“I will arise and go now, and go to Innisfree,

And a small cabin build there, of clay and wattles made:

Nine bean-rows will I have there, a hive for the honeybee,

And live alone there in the bee-loud glade.

And I shall have peace there, for peace comes dropping slow,

Dropping from the veils of the morning to where the cricket sings…”

– William Butler Yeats.

In our continuing voyage we are paused over the place of solitude in contentment having just examined Montaigne’s thoughts. Our next great thinker on this subject is Arthur Schopenhauer, our consummate pessimist-idealist. In his essay, Our Relation to Ourselves, he offers some pointed words starting with: “We are happy as in proportion our range of vision, our sphere of work, our points of contact with the world, are restricted and circumscribed. We are more likely to be more worried and anxious if these limits are wide; for it means that our cares, desires and terrors are increased and intensified. That is why the blind are not so unhappy as we might be inclined to suppose, otherwise there would not be that gentle and almost serene expression of peace in their faces.”1

Solitude for Schopenhauer is a form of simplicity: “Simplicity, therefore as far as it can be attained, and even monotony, in our manner of life, if it does not mean that we are bored, will contribute to happiness; just because, under such circumstances, life, and consequently the burden which is the essential concomitant of life, will be least felt. Our existence will glide on peacefully like a stream which no waves or whirlpools disturb.” 2

He encourages us to follow the rule of Pythagoras to “review, every night, before going to sleep, what we have done during the day,”3 since non-reflective living leads us “to have no clear idea of what we are about; and a man who lives in this state will have chaos in his emotions and certain confusion in his thoughts… A man will be all the more exposed to this fate in proportion as he lives a restless life in the world…”4 He even urges us to preserve our memories and reflections in a journal.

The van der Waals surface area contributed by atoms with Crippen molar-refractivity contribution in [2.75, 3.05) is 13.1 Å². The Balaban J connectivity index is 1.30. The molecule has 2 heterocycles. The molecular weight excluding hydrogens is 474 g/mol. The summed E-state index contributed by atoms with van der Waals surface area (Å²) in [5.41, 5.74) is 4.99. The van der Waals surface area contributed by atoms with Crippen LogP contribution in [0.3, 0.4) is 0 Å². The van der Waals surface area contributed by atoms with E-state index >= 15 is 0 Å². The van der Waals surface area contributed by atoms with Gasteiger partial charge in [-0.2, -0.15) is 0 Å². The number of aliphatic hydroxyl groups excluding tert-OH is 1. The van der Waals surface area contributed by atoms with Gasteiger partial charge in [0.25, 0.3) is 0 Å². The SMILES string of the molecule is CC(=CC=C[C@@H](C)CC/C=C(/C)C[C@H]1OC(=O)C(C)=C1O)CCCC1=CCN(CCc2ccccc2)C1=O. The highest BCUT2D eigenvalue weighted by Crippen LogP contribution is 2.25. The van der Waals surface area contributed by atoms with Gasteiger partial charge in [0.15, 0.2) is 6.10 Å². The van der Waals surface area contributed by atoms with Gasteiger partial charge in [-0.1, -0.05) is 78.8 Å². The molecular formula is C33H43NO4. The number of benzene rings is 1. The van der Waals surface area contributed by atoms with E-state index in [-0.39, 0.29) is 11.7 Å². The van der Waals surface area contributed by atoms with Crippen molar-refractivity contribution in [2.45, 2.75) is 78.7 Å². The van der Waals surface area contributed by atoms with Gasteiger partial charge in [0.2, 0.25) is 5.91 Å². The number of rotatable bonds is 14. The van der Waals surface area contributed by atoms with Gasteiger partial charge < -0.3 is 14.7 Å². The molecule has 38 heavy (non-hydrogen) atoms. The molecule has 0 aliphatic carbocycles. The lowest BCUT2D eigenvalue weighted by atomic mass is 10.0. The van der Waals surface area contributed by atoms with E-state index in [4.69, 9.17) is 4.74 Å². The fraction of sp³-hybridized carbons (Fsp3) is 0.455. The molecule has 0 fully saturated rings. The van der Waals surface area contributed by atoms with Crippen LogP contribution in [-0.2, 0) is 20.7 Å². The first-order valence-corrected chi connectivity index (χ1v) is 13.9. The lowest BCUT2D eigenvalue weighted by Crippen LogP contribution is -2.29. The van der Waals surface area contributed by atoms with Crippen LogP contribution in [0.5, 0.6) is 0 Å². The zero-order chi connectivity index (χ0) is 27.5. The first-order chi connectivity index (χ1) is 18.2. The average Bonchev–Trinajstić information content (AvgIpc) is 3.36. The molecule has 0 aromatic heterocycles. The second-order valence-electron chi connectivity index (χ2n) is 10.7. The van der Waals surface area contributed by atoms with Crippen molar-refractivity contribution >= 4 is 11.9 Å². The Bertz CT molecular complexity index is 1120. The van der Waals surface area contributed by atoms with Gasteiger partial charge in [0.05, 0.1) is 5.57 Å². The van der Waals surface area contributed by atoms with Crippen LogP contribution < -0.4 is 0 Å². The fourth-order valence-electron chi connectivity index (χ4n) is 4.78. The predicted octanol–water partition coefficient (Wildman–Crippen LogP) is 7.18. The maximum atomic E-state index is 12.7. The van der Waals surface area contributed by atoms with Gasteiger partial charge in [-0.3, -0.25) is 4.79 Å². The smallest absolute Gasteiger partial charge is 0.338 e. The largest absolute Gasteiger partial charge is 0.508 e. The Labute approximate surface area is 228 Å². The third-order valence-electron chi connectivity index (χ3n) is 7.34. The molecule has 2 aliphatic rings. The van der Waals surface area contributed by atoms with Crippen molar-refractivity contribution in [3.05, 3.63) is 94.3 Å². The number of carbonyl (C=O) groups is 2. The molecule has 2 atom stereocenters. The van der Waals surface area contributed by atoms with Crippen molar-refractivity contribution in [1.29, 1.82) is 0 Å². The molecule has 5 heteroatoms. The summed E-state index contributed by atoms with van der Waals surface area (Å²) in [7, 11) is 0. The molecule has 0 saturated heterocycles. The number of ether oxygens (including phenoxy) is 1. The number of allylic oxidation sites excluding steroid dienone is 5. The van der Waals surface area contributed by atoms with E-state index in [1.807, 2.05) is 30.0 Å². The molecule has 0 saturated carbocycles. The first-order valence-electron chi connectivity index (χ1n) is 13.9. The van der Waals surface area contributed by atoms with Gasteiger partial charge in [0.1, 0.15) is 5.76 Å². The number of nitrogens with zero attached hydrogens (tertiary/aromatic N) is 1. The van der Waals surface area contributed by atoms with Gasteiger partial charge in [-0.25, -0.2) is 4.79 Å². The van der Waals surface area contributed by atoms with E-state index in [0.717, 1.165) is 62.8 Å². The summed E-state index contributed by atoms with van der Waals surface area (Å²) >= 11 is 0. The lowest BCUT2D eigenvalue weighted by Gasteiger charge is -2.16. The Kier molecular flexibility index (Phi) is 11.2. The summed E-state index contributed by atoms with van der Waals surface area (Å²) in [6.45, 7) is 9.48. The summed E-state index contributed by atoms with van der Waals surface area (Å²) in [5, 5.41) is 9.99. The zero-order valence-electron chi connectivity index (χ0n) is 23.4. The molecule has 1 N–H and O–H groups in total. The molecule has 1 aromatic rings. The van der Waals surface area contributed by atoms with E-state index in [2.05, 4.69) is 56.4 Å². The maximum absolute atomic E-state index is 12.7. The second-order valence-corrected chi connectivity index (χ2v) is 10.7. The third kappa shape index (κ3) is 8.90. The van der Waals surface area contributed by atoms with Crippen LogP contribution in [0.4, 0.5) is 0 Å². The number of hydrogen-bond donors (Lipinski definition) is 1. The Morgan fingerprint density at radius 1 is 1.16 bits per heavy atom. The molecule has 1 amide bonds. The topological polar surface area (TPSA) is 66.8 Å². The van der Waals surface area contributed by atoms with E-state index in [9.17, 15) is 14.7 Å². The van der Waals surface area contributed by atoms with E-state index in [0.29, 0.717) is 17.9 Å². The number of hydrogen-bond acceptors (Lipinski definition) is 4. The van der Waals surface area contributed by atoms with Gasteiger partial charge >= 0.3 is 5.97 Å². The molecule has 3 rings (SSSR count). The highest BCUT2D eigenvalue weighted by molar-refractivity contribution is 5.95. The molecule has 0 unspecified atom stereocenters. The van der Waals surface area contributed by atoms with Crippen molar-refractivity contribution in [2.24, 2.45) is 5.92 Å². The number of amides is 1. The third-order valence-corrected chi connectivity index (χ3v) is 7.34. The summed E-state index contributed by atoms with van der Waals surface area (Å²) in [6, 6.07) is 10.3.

In addition to simplicity, Schopenhauer advocates self-sufficiency. i.e “to be all in all to oneself, to want for nothing…”5 He cautions that “There is no more mistaken path to happiness than worldliness, revelry, high life,: for the whole object of it is to transform our miserable existence into a succession of joys, delights, and pleasures – a process which cannot fail to result in disappointment and delusion…”6

Solitary existence, he asserts, is more natural: “It will be an advantage to him if his surroundings do not interfere with this feeling; for if he has to see a great deal of other people who are not of like character with himself, they will exercise a disturbing influence upon him, adverse to his peace of mind; they will rob him, in fact, of himself and give him nothing to compensate for the loss.”7

(continued next post)


1Schopenhauer, Arthur, Counsels and Maxims (part of The Wisdom of Life and Counsels and Maxims). Prometheus Books, Amherst, NY, 1995. ISBN 978-1-57392-033-9, page 21.

2Ibid., page 22 (author’s italics).

3Ibid., page 23.


5Ibid., page 24.

6Ibid., (author’s italics).

7Ibid., page 24-25.


  1. I guess I knew there was something more I liked about Schopenhauer. Did not recognize it, until today: simplicity, under best circumstances, equals contentment. In later years, I have found greater appreciation for simpler things. Liberating and restoring discarded bicycles and other societal cast-offs; figuring out how to do things other people eschew as below their dignity.
    Have written on such things, not knowing why. Now, I do know.

    1. I agree Schopenhauer is a puzzle – I like him too, though he might not make my list of ideal dinner guests.
      I also think he grows on one with time.
      I struggle with simplifying my life, but like him and you think it is an important piece of final contentment



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